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George Kittle Wasn’t Even Supposed To Be There

George Kittle catches a pass
Lachlan Cunningham/Getty Images

One touchdown made the difference in the 49ers' win over the Cowboys on Sunday, but those seven points were a long time coming. In the first three quarters of the game, the Niners moved the ball well enough to keep pace with a stifled Dallas offense, but with double-backup QB Brock Purdy under center, they never displayed the pop to go the length of the field against one of the few defenses that rivaled their own. San Francisco's first two possessions ended with a punt; an interception in Cowboys territory gave them just a field goal; and then two more Robbie Gould kicks, from 47 and 50 yards, made the score 9-6 at the break. The Cowboys managed to tie it up after a fumble on a Niners punt return, and that put the pressure on San Francisco's offense to deliver more than they'd shown so far.

With the ball on SF's own 21, Purdy rolled out from play action and threw a pass down the middle that looked just a bit too long for George Kittle to haul in. The ball hit off his outstretched right hand, then his helmet, then both his hands, and then finally, as he twisted to avoid a heavy collision with an oncoming Trevon Diggs, Kittle stretched and completed the 30-yard gain. A series of medium-distance run plays got the Niners their TD a few minutes later, and the Cowboys never caught up.

At first glance, this is a play made possible by athleticism and some goofy randomness, and that's definitely the case. But it also took a bit of initiative from an unintended receiver, and some vision and decisiveness by the rookie signal-caller. Kittle wasn't even meant to be an option on that play—he was just a phony blocker on play action—but after his part was finished, he found himself with some room downfield. Purdy, unpressured after his rollout, didn't like any of his three intended options—Brandon Aiyuk, Deebo Samuel, then Kyle Juszczyk—so instead he tossed it over to Kittle.

"I'm not in the read at all," Kittle said after the win. "Brock is a good quarterback who keeps his eyes up when the play is falling apart, and his No. 1 and his No. 2 wasn't open, so for him to look back inside to see a white glove hand fly up and give me a shot at the ball, that's just really good quarterback play."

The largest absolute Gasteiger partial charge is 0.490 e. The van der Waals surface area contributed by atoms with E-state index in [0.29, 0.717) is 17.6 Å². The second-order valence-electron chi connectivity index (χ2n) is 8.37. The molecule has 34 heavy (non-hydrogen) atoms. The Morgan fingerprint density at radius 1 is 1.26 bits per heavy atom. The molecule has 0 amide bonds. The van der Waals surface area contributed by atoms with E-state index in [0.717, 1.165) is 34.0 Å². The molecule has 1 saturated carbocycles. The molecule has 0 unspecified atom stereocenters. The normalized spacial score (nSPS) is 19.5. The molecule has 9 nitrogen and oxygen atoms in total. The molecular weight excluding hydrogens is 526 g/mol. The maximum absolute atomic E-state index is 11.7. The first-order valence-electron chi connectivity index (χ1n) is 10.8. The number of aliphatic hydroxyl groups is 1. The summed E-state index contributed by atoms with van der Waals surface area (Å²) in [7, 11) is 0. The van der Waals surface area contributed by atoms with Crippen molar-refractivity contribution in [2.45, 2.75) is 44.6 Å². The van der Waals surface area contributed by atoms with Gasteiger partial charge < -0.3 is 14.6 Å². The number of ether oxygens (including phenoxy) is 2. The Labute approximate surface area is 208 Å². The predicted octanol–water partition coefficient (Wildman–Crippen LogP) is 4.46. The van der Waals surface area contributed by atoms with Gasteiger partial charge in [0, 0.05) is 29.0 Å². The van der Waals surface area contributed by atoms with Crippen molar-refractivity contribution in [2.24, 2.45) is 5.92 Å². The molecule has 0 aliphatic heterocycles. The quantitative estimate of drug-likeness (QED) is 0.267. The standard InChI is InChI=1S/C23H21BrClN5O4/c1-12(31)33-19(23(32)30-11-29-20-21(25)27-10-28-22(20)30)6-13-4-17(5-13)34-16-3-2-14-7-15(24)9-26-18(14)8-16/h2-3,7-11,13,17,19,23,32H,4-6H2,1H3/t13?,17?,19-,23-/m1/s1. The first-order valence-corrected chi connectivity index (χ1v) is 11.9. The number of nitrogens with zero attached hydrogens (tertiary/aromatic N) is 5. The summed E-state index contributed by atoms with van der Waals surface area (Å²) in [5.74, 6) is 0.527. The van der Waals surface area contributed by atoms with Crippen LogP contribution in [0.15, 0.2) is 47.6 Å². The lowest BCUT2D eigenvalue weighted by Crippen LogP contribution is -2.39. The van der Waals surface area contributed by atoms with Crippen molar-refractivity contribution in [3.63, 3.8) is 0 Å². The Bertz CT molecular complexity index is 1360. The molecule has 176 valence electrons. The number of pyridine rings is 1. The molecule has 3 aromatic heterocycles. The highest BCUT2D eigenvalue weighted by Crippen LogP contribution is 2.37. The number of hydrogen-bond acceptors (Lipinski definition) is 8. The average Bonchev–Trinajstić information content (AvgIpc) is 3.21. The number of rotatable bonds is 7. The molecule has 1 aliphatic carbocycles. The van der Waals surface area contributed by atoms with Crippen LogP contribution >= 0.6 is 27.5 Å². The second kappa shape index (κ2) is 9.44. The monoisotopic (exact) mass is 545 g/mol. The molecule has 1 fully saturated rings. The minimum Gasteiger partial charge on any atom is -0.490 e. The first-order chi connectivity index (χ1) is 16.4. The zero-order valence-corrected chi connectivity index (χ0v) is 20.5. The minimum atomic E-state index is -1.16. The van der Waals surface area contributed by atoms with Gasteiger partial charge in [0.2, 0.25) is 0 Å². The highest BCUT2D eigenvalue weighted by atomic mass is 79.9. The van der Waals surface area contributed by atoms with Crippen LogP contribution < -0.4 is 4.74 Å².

The success of this play speaks to the difficulty of defending the 49ers and their many, many weapons: Lock down a play's top three options, force the rookie QB to check down his entire progression, and there's still a two-time All-Pro tight end to worry about. The story of the Niners' run to the NFC title game is the story of a team that's so good in every other aspect that they're the rare Super Bowl contender that barely needs anything but the most basic of competence from their QB. This game was more of the same, as the Niners won the turnover battle, held Dallas to just 282 total yards, rushed for 113 of their own, only committed three penalties, and went four-for-four on their kicks. But Purdy, as limited as he is when compared to Mahomes, Burrow, or Hurts, still needs to be a sentient human being sometimes, and the fact that he was able to improvise successfully in a high-pressure moment bodes well for the Niners as they face down their most difficult challenge of the season.

"Playoff football, any game, really, in the NFL, you can't afford to be throwing the ball up or fumbling or anything like that, obviously," Purdy said. "But when so much is on the line and you know everyone is going to be playing their best football, every drive and every moment matters."

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